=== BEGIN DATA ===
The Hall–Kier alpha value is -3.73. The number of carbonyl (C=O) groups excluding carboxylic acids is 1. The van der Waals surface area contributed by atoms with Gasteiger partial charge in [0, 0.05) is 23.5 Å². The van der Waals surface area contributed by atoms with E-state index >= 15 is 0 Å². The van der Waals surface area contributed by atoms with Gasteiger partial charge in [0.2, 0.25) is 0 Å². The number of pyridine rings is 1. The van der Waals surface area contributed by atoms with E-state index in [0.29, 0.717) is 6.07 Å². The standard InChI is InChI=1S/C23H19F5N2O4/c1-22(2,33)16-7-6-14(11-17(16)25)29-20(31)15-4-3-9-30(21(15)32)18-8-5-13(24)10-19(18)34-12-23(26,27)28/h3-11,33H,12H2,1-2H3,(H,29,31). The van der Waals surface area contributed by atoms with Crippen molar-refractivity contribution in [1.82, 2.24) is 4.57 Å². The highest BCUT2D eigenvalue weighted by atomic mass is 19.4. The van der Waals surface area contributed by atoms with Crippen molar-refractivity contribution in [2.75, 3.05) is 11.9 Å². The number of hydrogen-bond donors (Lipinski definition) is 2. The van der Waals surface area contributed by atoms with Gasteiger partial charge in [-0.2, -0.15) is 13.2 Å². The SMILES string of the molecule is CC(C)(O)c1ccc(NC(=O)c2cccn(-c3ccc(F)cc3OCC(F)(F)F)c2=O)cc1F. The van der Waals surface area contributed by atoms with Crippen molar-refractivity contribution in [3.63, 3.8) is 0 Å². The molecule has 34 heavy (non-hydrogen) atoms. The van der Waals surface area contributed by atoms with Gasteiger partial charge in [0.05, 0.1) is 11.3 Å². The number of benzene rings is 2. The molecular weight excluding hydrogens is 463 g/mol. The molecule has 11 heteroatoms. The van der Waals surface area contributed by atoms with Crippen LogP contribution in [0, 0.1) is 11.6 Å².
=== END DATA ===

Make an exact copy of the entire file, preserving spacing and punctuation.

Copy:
The Hall–Kier alpha value is -3.73. The number of carbonyl (C=O) groups excluding carboxylic acids is 1. The van der Waals surface area contributed by atoms with Gasteiger partial charge in [0, 0.05) is 23.5 Å². The van der Waals surface area contributed by atoms with E-state index >= 15 is 0 Å². The van der Waals surface area contributed by atoms with Gasteiger partial charge in [0.2, 0.25) is 0 Å². The number of pyridine rings is 1. The van der Waals surface area contributed by atoms with E-state index in [0.29, 0.717) is 6.07 Å². The standard InChI is InChI=1S/C23H19F5N2O4/c1-22(2,33)16-7-6-14(11-17(16)25)29-20(31)15-4-3-9-30(21(15)32)18-8-5-13(24)10-19(18)34-12-23(26,27)28/h3-11,33H,12H2,1-2H3,(H,29,31). The van der Waals surface area contributed by atoms with Crippen molar-refractivity contribution in [1.82, 2.24) is 4.57 Å². The highest BCUT2D eigenvalue weighted by atomic mass is 19.4. The van der Waals surface area contributed by atoms with Crippen molar-refractivity contribution in [2.75, 3.05) is 11.9 Å². The number of hydrogen-bond donors (Lipinski definition) is 2. The van der Waals surface area contributed by atoms with Gasteiger partial charge in [-0.2, -0.15) is 13.2 Å². The SMILES string of the molecule is CC(C)(O)c1ccc(NC(=O)c2cccn(-c3ccc(F)cc3OCC(F)(F)F)c2=O)cc1F. The van der Waals surface area contributed by atoms with Crippen molar-refractivity contribution in [3.63, 3.8) is 0 Å². The molecule has 34 heavy (non-hydrogen) atoms. The van der Waals surface area contributed by atoms with Gasteiger partial charge in [0.05, 0.1) is 11.3 Å². The number of benzene rings is 2. The molecular weight excluding hydrogens is 463 g/mol. The molecule has 11 heteroatoms. The van der Waals surface area contributed by atoms with Crippen LogP contribution in [0, 0.1) is 11.6 Å².